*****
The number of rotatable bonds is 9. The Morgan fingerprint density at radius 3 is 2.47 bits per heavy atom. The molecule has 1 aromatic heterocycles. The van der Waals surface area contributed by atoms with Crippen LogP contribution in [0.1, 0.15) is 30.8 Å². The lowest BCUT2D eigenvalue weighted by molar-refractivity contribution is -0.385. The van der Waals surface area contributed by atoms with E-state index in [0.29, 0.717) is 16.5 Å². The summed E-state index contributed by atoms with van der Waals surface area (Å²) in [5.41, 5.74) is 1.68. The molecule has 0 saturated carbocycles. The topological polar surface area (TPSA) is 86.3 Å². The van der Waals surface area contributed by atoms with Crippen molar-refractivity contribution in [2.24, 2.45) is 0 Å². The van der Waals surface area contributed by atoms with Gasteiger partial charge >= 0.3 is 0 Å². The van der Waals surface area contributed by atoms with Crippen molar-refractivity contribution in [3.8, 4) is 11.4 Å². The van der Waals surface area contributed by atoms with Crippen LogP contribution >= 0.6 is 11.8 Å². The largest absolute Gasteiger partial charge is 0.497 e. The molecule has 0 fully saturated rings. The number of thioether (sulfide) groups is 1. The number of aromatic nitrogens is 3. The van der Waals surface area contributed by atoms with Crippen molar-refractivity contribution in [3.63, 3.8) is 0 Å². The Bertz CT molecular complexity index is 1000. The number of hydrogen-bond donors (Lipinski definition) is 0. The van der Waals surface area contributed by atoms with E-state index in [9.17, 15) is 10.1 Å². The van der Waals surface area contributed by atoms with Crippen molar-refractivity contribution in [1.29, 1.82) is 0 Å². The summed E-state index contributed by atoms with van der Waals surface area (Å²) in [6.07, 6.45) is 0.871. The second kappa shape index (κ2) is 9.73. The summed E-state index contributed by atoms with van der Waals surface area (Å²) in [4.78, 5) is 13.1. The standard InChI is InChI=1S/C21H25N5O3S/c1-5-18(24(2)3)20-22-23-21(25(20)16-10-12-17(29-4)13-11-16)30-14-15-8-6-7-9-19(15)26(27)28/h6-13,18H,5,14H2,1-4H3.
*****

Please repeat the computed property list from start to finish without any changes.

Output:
The number of rotatable bonds is 9. The Morgan fingerprint density at radius 3 is 2.47 bits per heavy atom. The molecule has 1 aromatic heterocycles. The van der Waals surface area contributed by atoms with Crippen LogP contribution in [0.1, 0.15) is 30.8 Å². The lowest BCUT2D eigenvalue weighted by molar-refractivity contribution is -0.385. The van der Waals surface area contributed by atoms with E-state index in [0.29, 0.717) is 16.5 Å². The summed E-state index contributed by atoms with van der Waals surface area (Å²) in [5.41, 5.74) is 1.68. The molecule has 0 saturated carbocycles. The topological polar surface area (TPSA) is 86.3 Å². The van der Waals surface area contributed by atoms with Crippen molar-refractivity contribution in [2.24, 2.45) is 0 Å². The van der Waals surface area contributed by atoms with Gasteiger partial charge >= 0.3 is 0 Å². The van der Waals surface area contributed by atoms with Crippen molar-refractivity contribution in [3.8, 4) is 11.4 Å². The van der Waals surface area contributed by atoms with Crippen LogP contribution >= 0.6 is 11.8 Å². The largest absolute Gasteiger partial charge is 0.497 e. The molecule has 0 fully saturated rings. The number of thioether (sulfide) groups is 1. The number of aromatic nitrogens is 3. The van der Waals surface area contributed by atoms with Crippen molar-refractivity contribution in [3.63, 3.8) is 0 Å². The Bertz CT molecular complexity index is 1000. The number of hydrogen-bond donors (Lipinski definition) is 0. The van der Waals surface area contributed by atoms with E-state index in [9.17, 15) is 10.1 Å². The van der Waals surface area contributed by atoms with Crippen molar-refractivity contribution in [1.29, 1.82) is 0 Å². The summed E-state index contributed by atoms with van der Waals surface area (Å²) in [6.07, 6.45) is 0.871. The second kappa shape index (κ2) is 9.73. The summed E-state index contributed by atoms with van der Waals surface area (Å²) in [4.78, 5) is 13.1. The standard InChI is InChI=1S/C21H25N5O3S/c1-5-18(24(2)3)20-22-23-21(25(20)16-10-12-17(29-4)13-11-16)30-14-15-8-6-7-9-19(15)26(27)28/h6-13,18H,5,14H2,1-4H3.